G-111 Identification of human long-lived plasma cells: Implications for HIV vaccines

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Abstract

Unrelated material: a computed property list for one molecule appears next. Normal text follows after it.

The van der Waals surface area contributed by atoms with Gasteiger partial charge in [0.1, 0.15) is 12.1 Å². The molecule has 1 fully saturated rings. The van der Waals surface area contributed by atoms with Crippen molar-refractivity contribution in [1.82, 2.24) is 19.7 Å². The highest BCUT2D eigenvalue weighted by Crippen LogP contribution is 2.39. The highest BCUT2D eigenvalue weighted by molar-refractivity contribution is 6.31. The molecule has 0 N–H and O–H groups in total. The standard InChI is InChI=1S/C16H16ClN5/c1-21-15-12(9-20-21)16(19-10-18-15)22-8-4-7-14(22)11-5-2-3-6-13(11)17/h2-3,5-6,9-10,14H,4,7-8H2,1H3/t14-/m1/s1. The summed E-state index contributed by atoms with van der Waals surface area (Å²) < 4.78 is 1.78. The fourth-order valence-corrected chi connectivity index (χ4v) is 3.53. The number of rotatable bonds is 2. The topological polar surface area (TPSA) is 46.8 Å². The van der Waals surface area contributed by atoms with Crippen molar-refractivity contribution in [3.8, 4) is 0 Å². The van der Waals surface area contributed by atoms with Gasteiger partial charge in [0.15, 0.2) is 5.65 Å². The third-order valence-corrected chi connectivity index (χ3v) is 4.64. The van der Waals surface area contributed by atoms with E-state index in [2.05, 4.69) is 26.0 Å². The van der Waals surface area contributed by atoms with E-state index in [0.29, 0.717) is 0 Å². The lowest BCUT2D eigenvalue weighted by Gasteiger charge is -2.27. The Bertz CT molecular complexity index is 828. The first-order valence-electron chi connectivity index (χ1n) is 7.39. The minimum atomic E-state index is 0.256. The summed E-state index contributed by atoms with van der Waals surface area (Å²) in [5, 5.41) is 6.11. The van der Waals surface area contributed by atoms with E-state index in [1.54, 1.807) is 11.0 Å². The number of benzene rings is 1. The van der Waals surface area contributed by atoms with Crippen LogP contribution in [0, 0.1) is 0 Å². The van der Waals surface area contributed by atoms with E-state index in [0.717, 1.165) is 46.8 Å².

Antibody responses to viral infections can be sustained for hundreds of years by long-lived plasma cells (LLPCs). The goal of any immunization is to maintain durability of serum antibody responses by the generation of LLPCs. However, LLPCs had yet to be characterized in humans. Here we used CD19, CD38 and CD138 to identify 4 distinct PC populations in the human bone marrow (BM). We show that the CD19−CD38hiCD138+ fraction is morphologically distinct and represents the exclusive repository of PCs specific for viral antigens to which the subjects had not been exposed for more than 40 years. We also show that protein sequences of viral-specific circulating antibodies are encoded exclusively by the BM CD19−CD38hiCD138+ PCs. Reconstitution of the monoclonal antibody from the BM PC RNA sequence demonstrates virus specificity. Additionally, Next Generation Sequencing (NGS) identifies a distinct VH repertoire of the CD19−CD38hiCD138+ subset that is relatively uncoupled from other BM PC subsets, suggesting that this compartment represents the B cell response’s “historical record” of antigenic exposure. Combined, our studies provide original evidence for a bone fide, discrete long-lived plasma cell compartment within the human BM and identify the ideal human PC compartment to generate vaccine-specificities including the HIV broadly neutralizing antibodies (HIV BNA).

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